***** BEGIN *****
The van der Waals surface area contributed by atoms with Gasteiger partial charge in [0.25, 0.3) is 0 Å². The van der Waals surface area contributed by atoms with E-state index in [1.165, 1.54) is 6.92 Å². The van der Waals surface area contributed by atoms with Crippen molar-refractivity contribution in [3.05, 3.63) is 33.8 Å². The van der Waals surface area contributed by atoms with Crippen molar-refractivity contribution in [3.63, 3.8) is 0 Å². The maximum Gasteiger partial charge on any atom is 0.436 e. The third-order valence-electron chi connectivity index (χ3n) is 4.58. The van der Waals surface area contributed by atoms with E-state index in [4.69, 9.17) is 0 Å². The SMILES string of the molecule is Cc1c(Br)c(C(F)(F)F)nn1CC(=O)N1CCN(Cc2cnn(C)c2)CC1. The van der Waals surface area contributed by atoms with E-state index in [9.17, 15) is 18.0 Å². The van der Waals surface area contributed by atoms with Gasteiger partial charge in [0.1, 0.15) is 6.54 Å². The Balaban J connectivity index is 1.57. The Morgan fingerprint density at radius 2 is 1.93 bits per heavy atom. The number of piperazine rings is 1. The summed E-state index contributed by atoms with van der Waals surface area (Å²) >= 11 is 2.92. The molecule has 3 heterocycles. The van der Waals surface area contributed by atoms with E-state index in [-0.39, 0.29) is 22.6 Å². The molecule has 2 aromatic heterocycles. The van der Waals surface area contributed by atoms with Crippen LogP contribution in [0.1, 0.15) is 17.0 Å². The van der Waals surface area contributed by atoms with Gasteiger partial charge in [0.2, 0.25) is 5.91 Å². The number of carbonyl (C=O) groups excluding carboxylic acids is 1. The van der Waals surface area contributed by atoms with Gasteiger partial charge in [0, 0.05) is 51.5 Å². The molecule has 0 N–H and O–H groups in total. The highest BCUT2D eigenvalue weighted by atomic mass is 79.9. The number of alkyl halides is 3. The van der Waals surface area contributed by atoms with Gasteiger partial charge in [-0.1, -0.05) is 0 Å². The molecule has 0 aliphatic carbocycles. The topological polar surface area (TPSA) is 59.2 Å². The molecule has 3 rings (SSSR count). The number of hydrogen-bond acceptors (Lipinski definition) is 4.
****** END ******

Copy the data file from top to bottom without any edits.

The van der Waals surface area contributed by atoms with Gasteiger partial charge in [0.25, 0.3) is 0 Å². The van der Waals surface area contributed by atoms with E-state index in [1.165, 1.54) is 6.92 Å². The van der Waals surface area contributed by atoms with Crippen molar-refractivity contribution in [3.05, 3.63) is 33.8 Å². The van der Waals surface area contributed by atoms with Crippen molar-refractivity contribution in [3.63, 3.8) is 0 Å². The maximum Gasteiger partial charge on any atom is 0.436 e. The third-order valence-electron chi connectivity index (χ3n) is 4.58. The van der Waals surface area contributed by atoms with E-state index in [4.69, 9.17) is 0 Å². The SMILES string of the molecule is Cc1c(Br)c(C(F)(F)F)nn1CC(=O)N1CCN(Cc2cnn(C)c2)CC1. The van der Waals surface area contributed by atoms with E-state index in [9.17, 15) is 18.0 Å². The van der Waals surface area contributed by atoms with Gasteiger partial charge in [0.1, 0.15) is 6.54 Å². The Balaban J connectivity index is 1.57. The Morgan fingerprint density at radius 2 is 1.93 bits per heavy atom. The number of piperazine rings is 1. The summed E-state index contributed by atoms with van der Waals surface area (Å²) >= 11 is 2.92. The molecule has 3 heterocycles. The van der Waals surface area contributed by atoms with E-state index in [-0.39, 0.29) is 22.6 Å². The molecule has 2 aromatic heterocycles. The van der Waals surface area contributed by atoms with Crippen LogP contribution in [0.1, 0.15) is 17.0 Å². The van der Waals surface area contributed by atoms with Gasteiger partial charge in [0.2, 0.25) is 5.91 Å². The number of carbonyl (C=O) groups excluding carboxylic acids is 1. The van der Waals surface area contributed by atoms with Gasteiger partial charge in [0, 0.05) is 51.5 Å². The molecule has 0 N–H and O–H groups in total. The highest BCUT2D eigenvalue weighted by atomic mass is 79.9. The number of alkyl halides is 3. The van der Waals surface area contributed by atoms with Gasteiger partial charge in [-0.1, -0.05) is 0 Å². The molecule has 0 aliphatic carbocycles. The topological polar surface area (TPSA) is 59.2 Å². The molecule has 3 rings (SSSR count). The number of hydrogen-bond acceptors (Lipinski definition) is 4.